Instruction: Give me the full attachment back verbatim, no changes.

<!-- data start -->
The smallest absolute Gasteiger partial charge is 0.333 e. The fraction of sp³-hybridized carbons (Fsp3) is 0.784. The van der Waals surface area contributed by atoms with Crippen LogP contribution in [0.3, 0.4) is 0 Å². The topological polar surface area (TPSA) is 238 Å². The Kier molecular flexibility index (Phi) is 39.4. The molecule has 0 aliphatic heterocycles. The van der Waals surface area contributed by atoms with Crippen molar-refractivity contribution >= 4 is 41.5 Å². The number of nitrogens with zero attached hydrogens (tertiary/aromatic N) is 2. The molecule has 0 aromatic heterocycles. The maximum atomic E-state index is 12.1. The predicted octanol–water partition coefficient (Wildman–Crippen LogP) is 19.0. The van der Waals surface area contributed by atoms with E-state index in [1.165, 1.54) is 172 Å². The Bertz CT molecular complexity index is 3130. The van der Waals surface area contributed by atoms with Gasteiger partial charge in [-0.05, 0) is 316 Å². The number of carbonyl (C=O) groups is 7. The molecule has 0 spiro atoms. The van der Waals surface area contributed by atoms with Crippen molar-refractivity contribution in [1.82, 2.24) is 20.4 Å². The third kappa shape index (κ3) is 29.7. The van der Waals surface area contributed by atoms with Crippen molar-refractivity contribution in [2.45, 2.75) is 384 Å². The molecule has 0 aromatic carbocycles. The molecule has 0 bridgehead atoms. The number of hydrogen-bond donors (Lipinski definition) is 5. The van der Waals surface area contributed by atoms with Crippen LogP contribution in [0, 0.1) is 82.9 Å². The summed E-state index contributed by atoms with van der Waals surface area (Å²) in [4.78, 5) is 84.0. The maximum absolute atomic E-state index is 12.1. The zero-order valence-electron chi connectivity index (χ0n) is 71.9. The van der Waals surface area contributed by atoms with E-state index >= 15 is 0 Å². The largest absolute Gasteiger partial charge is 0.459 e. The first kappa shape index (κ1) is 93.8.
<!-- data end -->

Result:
The smallest absolute Gasteiger partial charge is 0.333 e. The fraction of sp³-hybridized carbons (Fsp3) is 0.784. The van der Waals surface area contributed by atoms with Crippen LogP contribution in [0.3, 0.4) is 0 Å². The topological polar surface area (TPSA) is 238 Å². The Kier molecular flexibility index (Phi) is 39.4. The molecule has 0 aliphatic heterocycles. The van der Waals surface area contributed by atoms with Crippen molar-refractivity contribution >= 4 is 41.5 Å². The number of nitrogens with zero attached hydrogens (tertiary/aromatic N) is 2. The molecule has 0 aromatic heterocycles. The maximum atomic E-state index is 12.1. The predicted octanol–water partition coefficient (Wildman–Crippen LogP) is 19.0. The van der Waals surface area contributed by atoms with E-state index in [1.165, 1.54) is 172 Å². The Bertz CT molecular complexity index is 3130. The van der Waals surface area contributed by atoms with Gasteiger partial charge in [-0.05, 0) is 316 Å². The number of carbonyl (C=O) groups is 7. The molecule has 0 spiro atoms. The van der Waals surface area contributed by atoms with Crippen molar-refractivity contribution in [1.82, 2.24) is 20.4 Å². The third kappa shape index (κ3) is 29.7. The van der Waals surface area contributed by atoms with Crippen molar-refractivity contribution in [2.45, 2.75) is 384 Å². The molecule has 0 aromatic carbocycles. The molecule has 0 bridgehead atoms. The number of hydrogen-bond donors (Lipinski definition) is 5. The van der Waals surface area contributed by atoms with Crippen LogP contribution in [0, 0.1) is 82.9 Å². The summed E-state index contributed by atoms with van der Waals surface area (Å²) in [4.78, 5) is 84.0. The maximum absolute atomic E-state index is 12.1. The zero-order valence-electron chi connectivity index (χ0n) is 71.9. The van der Waals surface area contributed by atoms with E-state index >= 15 is 0 Å². The largest absolute Gasteiger partial charge is 0.459 e. The first kappa shape index (κ1) is 93.8.